Louis Peak + Mount Gibbs / 路易斯峯+吉布斯山

Louis Lake outlet
Louis Lake outlet

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The Lowdown on Louis Peak and Mount Gibbs

Mount Gibbs, akaBa Peak,” “Bugger Mountain,” “Grandfather.”

Access: South Creek Trail > Louis Lake Trail
Round Trip: TBD
Elevation Range: 3200′-8142′
Gear: helmet, snowshoes, ice ax
GPS Track: available

South Lake Trailhead to Louis Lake Trail

After yesterday’s outing, the pup and I got a good night sleep at the South Creek Campground. This morning, we set off to Louis Creek Basin to climb Mount Gibbs. The lake was in the next drainage to the north of Reynolds Creek. My plan was to also go up Louis Peak if time allowed. Shortly after crossing the South Creek bridge, the snow appeared. So I put on snowshoes at 4500′ and used them for the rest of the trip.

My first “wow” moment came at 5200′. I didn’t anticipate the dramatic view of Rennie Peak above the head of the basin. Soon, the trail dwindled after we re-entered the forest. After a short scramble, we finally came upon the snow-covered Louis Lake. First, we crossed the lake by the outlet and made our way to the southwest end. Then we headed up the steep eastern slopes of Louis Peak. Eventually, the terrain became less steep when we went up onto the south slopes.

South slopes
South slopes

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Louis Peak Summit and Onward

I considered skipping Louis Peak and going straight for Mount Gibbs. But by the time it was possible to go around the peak, we were pretty close to the top. So it would have been a pity not to summit. A short break soaking in views of Mount Gibbs, Reynolds Peak, and the nearby high points was all we need. Afterward, we made our way down toward the western saddle. It took us some effort to get off the west ridge. The lack of snow made things a bit sketchy.

After passing the saddle, we started gaining elevation again. But I made sure that we stayed away from the massively corniced ridge crest by traversing the south slopes. After getting around Point 7640, the crampons on my left snowshoe broke unexpectedly. Glad I had packed plenty of duct tape for this trip.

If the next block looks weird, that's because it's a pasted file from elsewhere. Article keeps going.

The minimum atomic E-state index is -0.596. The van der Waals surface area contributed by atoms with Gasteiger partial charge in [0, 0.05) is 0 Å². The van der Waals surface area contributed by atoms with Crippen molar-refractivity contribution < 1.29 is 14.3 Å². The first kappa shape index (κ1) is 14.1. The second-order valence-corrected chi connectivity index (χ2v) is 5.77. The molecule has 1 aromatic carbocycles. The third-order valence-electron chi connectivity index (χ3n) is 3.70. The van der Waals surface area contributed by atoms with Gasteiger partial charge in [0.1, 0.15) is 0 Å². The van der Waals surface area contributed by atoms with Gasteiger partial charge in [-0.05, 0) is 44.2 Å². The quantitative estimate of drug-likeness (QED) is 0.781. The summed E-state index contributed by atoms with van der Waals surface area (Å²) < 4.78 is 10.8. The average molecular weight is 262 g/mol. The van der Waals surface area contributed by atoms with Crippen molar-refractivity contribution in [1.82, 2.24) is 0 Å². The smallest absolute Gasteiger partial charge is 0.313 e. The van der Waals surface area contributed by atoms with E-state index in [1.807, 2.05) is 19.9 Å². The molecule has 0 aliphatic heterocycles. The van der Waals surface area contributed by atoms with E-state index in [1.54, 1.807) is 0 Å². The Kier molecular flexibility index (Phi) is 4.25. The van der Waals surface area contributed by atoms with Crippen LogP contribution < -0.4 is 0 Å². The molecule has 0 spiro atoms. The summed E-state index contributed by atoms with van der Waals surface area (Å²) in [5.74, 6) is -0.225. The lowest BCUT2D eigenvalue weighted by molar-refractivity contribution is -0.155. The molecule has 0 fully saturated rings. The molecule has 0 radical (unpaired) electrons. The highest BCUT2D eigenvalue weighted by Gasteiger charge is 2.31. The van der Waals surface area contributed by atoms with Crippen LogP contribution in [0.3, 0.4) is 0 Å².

Next stop, Mount Gibbs
Next stop, Mount Gibbs

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Mount Gibbs Summit

After stashing the snowshoes at 7800′, we slowly transitioned onto rocks. Then we quickly scrambled up to the summit block. A large pile of wobbly boulders piled on top of the narrow, exposed summit ridge. They somehow were able to connect to the real summit just 30 feet ahead. Snow on the north face was beginning to peel off, so it was unsafe to try the ridge route. While trying to figure out another way, I spotted the receding snow finger on the south.

So, we retraced our steps down by about 50′ to a notch and went around to the south side. Then we squeezed ourselves through a shallow moat and climbed the exposed rock steps to the top. The summit was slightly airy, but the views were just gorgeous. Reynolds Peak and other high points were competing for photo-ops. We also didn’t spend too much time on this summit. Soon, we were scrambling back down to the snow.

Reynolds Peak
Reynolds Peak

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Outro

I didn’t want to go back through Louis Peak. So instead, we aimed toward the west end of Louis Lake Basin for a direct descent. Since I needed to make several stops to secure the broken crampons with more duct tape, we were moving slowly. But eventually, we made it back down to Louis Lake before dark.

Down by the lake, the snow had firmed up from the low evening temperatures. So I was able to finish rest of the hike out in boots.

Panoramic view in the basin
Panoramic view in the basin

See more trip photos here.

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